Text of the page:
A few more members have been added to the roster of Zoiks!, Emporia State’s improvisational comedy group, this year. They have been hard at work with putting together the show “Clue: Zoiks! Edition,” which premiered last night in Albert Taylor Hall.
“When I was in sixth grade, I used to come see Zoiks! and I loved to come see them do improv,” said Chandler Archer-McGinnis, junior theater major and Zoiks! member. “I knew even back then that I wanted to be in Zoiks!”
Archer-McGinnis said Zoiks! has “become a bigger part of the campus.”
As a Recognized Student Organization, Zoiks! has also overcome some challenges this semester. They lost their RSO status at the beginning of the academic year, but they recently petitioned to Associated Student Government to be reinstated in time for their show. They were approved last Thursday.
Justin Rahe, sophomore communication major and Zoiks! member, said ASG senator Julie Ma, junior biochemistry, molecular biology and Spanish major, helped Zoiks! go through the process of getting reinstated step-by-step.
“It was basically the same process an RSO goes through when they are first set up,” Rahe said. “We got necessary signatures for permission and we represented ourselves at ASG.”
Zoiks! worked on their constitution and bylaws after getting reinstated. Despite the hardships, Mike Freeland, senior crime and delinquency major and Zoiks! member, said it’s good to be in an environment where it’s encouraged to make jokes.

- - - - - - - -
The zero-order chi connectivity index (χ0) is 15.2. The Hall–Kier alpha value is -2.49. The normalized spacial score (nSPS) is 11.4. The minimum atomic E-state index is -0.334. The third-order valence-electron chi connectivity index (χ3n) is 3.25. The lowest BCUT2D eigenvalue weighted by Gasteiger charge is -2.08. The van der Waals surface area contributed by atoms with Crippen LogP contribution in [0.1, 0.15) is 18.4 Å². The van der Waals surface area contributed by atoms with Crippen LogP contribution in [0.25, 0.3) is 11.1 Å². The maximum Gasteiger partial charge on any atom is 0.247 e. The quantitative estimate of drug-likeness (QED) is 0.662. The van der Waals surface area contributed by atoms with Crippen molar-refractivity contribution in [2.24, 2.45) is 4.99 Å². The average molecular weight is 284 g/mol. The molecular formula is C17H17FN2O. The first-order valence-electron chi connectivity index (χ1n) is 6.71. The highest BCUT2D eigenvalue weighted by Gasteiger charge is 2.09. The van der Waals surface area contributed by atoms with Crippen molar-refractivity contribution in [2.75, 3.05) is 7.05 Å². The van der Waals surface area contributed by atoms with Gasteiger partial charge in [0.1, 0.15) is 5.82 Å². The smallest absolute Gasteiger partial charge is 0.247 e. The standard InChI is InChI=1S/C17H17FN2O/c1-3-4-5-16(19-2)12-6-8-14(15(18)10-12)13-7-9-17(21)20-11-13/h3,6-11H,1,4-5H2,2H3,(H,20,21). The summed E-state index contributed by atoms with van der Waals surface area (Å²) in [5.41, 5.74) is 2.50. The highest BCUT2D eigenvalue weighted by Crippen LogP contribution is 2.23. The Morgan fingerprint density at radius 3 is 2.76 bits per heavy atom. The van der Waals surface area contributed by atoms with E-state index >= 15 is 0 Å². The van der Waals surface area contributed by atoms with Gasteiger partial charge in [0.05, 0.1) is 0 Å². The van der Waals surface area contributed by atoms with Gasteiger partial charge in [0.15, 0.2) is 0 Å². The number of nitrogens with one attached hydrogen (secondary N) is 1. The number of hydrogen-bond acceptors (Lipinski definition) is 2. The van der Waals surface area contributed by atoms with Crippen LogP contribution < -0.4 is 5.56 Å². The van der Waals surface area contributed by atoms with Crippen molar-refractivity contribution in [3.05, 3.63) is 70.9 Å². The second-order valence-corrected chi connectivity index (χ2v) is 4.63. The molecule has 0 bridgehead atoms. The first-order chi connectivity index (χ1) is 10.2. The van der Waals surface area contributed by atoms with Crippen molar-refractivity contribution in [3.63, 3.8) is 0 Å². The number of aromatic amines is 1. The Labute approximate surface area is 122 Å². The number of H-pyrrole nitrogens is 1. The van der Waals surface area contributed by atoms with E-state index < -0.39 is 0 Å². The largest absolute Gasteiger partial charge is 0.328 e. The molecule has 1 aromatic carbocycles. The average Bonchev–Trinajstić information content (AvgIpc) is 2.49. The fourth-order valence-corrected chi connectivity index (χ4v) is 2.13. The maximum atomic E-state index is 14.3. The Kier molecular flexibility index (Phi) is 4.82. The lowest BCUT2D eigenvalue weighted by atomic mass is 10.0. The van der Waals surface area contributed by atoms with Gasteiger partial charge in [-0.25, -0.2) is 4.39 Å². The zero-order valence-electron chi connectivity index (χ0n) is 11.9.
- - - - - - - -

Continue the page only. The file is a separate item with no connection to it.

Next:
Freeland was in Zoiks! before leaving for a year and a half for military service, and auditioned again when he returned to ESU.
“I had the pleasure of auditioning twice,” Freeland said.
Amanda Miller, senior communication major and Zoiks! member, said an audition usually starts with warm-ups before breaking into groups to do improv games. The members of Zoiks! watch the skills of characterization and projection of those who auditioned.
“We do a round of callbacks and give them notes before we make the final decision,” Miller said.
Zoiks! members have a lot of improv games. They’re about “having fun and seeing what works,” Freeland said. Miller said playing these games helps develop the skills needed this type of comedy, as well as an understanding of the rules of improvised comedy.
“There’s a misconception that you have to be hilarious in Zoiks!,” Rahe said. “A good improv comic makes funny jokes. A great improv comic makes other people funny and helps move the story along.”
The group will occasionally veer from improvisation with a scripted sketch, usually at the beginning their shows. Everything from then on is improv.
Miller said her favorite part of being in Zoiks! is making the audience laugh.
“There’s nothing like hearing laughter…you helped create,” Miller said.